Peek in the Wolff Gallery windows and you might see a brilliant, royal blue Hungry-Man box pinned to a wall. Walk through the door and upon closer inspection, you’ll find it’s not a cardboard box, but a painstakingly felted—and remarkably accurate—fuzzy sculpture.

For Felt Grocery, Portland artist Lebrie Rich crafted 20 life-sized sculptures of the processed foods we all fondly remember eating as children, from Hostess Donettes to Whoppers to Cheez-Its. Each was individually hand-stitched and felted with temptingly soft wool (unfortunately, this is not an interactive exhibit, so no touching!). Their creation was a time-consuming task that reveals itself in every stitched detail, down to barcodes, raised print, and even individual Donettes visible inside their felted package. Posed against Wolff Gallery’s pearly walls, the vibrant colors of America’s most iconic brands take on a whimsical beauty—and act as a bleak reminder of the mass production inherent in our Western food culture.

Rich, who owns PenFelt, a feltmaking studio in Southeast Portland, uses the tactile medium to combine personal and cultural nostalgia with a deeper political consciousness.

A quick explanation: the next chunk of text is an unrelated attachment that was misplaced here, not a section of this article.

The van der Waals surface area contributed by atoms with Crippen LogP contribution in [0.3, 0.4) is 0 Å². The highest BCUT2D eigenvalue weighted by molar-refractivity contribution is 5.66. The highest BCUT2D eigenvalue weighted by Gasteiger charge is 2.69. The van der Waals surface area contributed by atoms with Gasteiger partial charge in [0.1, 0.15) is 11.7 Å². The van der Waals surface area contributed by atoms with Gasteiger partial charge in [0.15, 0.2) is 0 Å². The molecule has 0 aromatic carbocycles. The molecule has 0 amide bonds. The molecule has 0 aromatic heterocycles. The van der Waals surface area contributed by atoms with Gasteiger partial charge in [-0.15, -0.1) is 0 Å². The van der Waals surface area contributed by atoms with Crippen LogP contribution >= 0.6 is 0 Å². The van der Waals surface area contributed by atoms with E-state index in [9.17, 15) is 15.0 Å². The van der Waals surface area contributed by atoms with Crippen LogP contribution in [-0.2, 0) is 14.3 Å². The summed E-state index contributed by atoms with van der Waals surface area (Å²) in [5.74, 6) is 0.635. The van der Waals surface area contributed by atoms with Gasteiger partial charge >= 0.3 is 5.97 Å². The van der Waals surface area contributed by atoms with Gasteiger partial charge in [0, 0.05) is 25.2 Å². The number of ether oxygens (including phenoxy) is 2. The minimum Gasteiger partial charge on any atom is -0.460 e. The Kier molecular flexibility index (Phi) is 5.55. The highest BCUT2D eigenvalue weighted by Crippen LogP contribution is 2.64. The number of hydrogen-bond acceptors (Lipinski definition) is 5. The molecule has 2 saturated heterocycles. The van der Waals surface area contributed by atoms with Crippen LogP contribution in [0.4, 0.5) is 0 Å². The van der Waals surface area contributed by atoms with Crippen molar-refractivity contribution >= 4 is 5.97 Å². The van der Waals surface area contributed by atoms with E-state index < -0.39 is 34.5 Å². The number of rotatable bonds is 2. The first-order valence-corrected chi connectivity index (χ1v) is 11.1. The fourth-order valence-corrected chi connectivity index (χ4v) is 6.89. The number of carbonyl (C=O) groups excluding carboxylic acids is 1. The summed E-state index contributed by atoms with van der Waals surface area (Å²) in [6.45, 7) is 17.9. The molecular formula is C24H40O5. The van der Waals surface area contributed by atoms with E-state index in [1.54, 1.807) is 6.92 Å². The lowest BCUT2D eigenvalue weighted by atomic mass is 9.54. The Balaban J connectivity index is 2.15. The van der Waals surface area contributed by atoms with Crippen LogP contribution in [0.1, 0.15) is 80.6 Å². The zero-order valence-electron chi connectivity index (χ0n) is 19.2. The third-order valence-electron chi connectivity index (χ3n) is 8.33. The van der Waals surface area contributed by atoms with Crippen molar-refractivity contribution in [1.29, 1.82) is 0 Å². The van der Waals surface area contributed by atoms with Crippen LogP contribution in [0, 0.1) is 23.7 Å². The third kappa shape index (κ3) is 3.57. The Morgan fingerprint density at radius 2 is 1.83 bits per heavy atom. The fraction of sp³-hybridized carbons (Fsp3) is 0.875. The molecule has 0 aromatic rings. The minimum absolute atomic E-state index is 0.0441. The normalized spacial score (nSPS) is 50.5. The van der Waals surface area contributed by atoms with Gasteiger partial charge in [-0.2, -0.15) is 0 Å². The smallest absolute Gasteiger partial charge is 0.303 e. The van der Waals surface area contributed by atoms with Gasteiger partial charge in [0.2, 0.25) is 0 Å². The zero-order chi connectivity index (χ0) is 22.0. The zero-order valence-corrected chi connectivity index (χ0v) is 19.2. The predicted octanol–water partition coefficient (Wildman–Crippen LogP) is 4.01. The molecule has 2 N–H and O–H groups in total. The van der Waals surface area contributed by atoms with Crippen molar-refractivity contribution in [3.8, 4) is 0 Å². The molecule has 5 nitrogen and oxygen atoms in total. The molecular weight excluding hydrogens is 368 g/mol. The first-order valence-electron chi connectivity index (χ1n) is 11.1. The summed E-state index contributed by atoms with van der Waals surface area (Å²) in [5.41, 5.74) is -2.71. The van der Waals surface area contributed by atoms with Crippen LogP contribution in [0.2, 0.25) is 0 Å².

Inspired by the tumult of the 2016 presidential election, Rich set out to create pieces that brought her joy but also to explore and critique unfettered capitalism and the waste culture we’ve all grown accustomed to. These products, with their memories of family, warmth, and sustenance, also represent to Rich “late capitalism gone wrong.”

To experience them as works of fuzzy art is to open yourself to the warm rush of nostalgia that these foods of childhood engender, not unlike the sugar high of the products they represent. Stay too long, and the aftertaste of mechanical process and corporate branding seeps in. Bit like a Hostess Donette, really.

Felt Grocery

11 a.m.–6 p.m. Wed–Sun thru Oct 8, Wolff Gallery, FREE

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LeBrie Rich

11:00 AM FREE Wolff Gallery

In Felt Grocery, Portlander LeBrie Rich examines food as both political statement and cultural connector with a series of 20 felted food sculptures of produc...